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De-dollarization is no longer a matter of if, but when — and is a national security concern, says International Crisis Group cochair

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Dollar vs. yuan in Russia

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  • De-dollarization is no longer a matter of if, but when, said International Crisis Group cochair Frank Giustra.
  • A sudden drop in dollar demand could lead to hyperinflation and a debt crisis, he said.
  • “In short, any US administration would ultimately consider any such de-dollarization moves to be matters of national security.”

De-dollarization now looks inevitable and threatens to become a national security concern, according to International Crisis Group co-chair Frank Giustra.

In commentary published in Responsible Statecraft, he said the idea that the dollar could lose its dominance was unthinkable in most of the developed world until the US and its allies froze Russia’s currency reserves and shut it out from the SWIFT system after Moscow launched its war on Ukraine.

That set off growing resistance to the dollar, Giustra said, with a number of countries installing non-dollar trade agreements while a BRICS plan for its own currency has re-emerged.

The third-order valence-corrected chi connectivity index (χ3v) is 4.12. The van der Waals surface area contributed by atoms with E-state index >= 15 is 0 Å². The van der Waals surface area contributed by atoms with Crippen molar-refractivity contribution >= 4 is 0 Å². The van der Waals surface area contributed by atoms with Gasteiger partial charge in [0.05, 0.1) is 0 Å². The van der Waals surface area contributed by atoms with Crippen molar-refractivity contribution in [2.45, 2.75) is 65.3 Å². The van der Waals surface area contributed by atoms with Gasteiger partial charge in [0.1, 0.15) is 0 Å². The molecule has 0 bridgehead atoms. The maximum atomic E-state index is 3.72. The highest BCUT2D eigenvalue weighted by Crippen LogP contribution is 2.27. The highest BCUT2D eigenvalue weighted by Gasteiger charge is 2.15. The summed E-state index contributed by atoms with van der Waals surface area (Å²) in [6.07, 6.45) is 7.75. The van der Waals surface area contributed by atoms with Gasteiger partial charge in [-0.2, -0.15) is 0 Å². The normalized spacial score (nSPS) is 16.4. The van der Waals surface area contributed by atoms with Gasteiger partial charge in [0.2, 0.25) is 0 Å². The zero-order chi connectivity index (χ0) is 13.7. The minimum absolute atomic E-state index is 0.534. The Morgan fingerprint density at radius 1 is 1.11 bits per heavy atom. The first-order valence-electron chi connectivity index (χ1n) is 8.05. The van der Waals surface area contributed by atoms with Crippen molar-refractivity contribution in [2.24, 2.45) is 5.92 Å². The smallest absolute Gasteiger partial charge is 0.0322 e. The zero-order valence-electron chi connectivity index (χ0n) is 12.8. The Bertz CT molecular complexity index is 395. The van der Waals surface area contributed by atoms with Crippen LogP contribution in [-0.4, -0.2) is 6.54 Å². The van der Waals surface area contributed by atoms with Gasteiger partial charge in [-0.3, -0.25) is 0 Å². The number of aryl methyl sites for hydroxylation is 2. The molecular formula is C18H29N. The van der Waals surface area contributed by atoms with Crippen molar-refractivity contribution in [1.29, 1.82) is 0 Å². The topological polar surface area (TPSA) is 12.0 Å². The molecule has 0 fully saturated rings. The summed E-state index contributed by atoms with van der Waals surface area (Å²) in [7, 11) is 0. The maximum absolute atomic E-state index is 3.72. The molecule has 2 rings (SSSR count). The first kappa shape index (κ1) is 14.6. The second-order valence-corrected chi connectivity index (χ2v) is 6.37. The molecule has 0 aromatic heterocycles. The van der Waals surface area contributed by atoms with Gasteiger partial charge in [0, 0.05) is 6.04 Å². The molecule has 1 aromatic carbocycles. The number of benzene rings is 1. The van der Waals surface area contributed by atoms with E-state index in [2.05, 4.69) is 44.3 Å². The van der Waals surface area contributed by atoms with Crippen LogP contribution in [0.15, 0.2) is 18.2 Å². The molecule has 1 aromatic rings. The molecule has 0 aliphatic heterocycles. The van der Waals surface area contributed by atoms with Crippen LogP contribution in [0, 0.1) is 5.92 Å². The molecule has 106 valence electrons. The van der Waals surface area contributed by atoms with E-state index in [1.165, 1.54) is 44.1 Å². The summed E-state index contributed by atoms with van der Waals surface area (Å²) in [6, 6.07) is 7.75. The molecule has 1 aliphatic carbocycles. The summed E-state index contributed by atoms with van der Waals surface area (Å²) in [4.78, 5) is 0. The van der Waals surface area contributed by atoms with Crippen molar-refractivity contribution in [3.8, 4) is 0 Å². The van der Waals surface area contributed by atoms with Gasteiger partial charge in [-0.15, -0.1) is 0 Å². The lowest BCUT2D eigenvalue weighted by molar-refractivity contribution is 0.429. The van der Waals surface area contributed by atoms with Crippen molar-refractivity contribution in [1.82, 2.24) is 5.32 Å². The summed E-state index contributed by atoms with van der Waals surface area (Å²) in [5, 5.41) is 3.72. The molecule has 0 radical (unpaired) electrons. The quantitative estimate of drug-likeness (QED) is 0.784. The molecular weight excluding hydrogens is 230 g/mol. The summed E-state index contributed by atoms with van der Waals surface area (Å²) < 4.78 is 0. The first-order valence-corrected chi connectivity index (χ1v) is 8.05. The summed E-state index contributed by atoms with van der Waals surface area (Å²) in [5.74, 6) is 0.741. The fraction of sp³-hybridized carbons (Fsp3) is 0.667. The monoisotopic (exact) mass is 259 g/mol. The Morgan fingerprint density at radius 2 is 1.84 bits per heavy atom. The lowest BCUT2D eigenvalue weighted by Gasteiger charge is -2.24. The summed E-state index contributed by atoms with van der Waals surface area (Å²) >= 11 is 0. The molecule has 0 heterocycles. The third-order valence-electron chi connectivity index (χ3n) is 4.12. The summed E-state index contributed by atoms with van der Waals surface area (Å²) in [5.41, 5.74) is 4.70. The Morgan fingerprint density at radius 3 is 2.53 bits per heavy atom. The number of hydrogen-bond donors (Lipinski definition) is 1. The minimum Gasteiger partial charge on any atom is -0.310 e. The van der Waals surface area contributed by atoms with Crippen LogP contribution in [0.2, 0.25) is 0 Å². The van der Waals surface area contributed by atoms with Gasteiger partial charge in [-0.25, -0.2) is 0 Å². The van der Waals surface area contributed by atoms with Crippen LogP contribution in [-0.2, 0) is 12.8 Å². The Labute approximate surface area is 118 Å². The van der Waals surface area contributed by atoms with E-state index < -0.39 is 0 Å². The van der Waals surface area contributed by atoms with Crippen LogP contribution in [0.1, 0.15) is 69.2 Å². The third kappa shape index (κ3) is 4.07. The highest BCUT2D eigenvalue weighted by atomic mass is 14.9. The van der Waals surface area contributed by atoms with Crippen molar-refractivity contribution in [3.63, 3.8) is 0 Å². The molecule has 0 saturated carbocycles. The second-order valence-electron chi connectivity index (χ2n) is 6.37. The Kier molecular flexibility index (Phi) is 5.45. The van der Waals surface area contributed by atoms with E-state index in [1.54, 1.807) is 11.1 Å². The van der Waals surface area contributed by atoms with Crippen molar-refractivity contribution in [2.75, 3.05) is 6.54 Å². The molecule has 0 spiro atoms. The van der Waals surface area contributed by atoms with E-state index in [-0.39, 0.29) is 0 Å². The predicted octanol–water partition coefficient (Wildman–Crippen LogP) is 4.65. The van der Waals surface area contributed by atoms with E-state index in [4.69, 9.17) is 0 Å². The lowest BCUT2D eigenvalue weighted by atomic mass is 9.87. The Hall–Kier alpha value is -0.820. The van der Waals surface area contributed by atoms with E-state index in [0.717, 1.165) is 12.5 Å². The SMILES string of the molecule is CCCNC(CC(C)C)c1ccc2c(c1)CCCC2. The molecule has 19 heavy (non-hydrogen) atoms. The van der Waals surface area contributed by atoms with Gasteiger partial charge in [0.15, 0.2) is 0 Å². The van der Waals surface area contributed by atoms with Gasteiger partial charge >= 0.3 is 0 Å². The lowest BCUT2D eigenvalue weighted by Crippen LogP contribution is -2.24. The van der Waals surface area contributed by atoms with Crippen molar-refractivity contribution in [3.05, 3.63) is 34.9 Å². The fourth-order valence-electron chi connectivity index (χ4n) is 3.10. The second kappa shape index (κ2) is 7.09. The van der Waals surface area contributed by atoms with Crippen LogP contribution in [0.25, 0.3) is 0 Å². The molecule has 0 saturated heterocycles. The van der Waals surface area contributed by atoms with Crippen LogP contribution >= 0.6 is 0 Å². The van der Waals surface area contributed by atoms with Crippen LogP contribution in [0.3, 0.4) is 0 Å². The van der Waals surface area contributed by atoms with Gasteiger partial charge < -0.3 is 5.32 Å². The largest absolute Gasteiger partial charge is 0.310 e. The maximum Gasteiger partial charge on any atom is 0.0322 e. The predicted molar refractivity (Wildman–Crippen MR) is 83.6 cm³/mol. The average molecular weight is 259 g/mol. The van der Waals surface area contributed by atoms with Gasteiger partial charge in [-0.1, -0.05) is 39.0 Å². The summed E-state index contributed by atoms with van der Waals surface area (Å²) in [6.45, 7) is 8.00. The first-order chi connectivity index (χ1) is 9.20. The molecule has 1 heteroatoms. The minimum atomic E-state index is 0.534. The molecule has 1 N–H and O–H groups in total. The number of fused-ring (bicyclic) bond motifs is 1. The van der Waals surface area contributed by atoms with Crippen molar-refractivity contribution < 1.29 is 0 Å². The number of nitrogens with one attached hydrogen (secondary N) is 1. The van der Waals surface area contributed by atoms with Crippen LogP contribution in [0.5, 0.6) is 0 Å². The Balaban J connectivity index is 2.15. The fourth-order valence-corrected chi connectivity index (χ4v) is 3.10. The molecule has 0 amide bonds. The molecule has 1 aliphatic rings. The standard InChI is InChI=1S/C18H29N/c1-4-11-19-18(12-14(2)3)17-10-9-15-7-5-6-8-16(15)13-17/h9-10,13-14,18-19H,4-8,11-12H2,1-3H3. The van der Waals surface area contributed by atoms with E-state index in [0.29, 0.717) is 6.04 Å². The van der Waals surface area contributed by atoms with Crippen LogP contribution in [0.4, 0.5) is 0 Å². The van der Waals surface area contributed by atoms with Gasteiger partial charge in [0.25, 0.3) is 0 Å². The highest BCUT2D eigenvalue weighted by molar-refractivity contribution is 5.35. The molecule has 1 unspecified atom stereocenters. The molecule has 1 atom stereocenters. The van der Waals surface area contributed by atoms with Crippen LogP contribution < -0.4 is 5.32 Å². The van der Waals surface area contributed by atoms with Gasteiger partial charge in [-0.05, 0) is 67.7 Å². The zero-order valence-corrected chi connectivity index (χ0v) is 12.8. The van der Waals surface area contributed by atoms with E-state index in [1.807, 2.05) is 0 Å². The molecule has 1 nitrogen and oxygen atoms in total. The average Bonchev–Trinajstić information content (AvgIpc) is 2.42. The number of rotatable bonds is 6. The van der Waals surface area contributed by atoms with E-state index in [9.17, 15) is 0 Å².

“Financial systems are built on trust and, if they are weaponized, they lose the trust necessary to retain their dominance,” he said.   

Viewing the Russian sanctions as a cautionary tale, central banks have begun reducing their dollar reserves, while accumulating gold.

A drop in the dollar’s value may also be of interest to the rest of the world, as most sovereign debt is held in the US currency. And given the greenback’s current levels, this makes debt hard to manage, Giustra added.

At the same time, an expensive dollar elevates commodity prices, effectively forcing developing nations to import US inflation. 

“Despite America’s likely opposition, de-dollarization will persist, as most of the non-Western world wants a trading system that does not make them vulnerable to dollar weaponization or hegemony. It’s no longer a question of if, but when,” he said.

But a sudden drop in dollar demand could provoke a domestic inflationary surge, even risking hyperinflation.

That would spark a a debt and money-printing cycle that could rupture the US social fabric, he warned.

“In short, any U.S. administration would ultimately consider any such de-dollarization moves to be matters of national security,” Giustra said.

To avoid this, the US should be open to any dialogue about the formation of a new monetary system. A new global currency regime could be backed by gold or other commodities, though he acknowledged the US could find it politically unpalatable.

“A multipolar monetary system might provide a more equitable playing field to poorer countries and just maybe give the U.S. and the world longer-term economic and political stability, Giustra wrote. “The likely outcome of this would still be quite chaotic and involve a drop in the standard of living for Americans.”

Meanwhile, other commentators have dismissed the threat of de-dollarization, saying the dollar’s strength would be difficult to replicate and replace.

Read the original article on Business Insider
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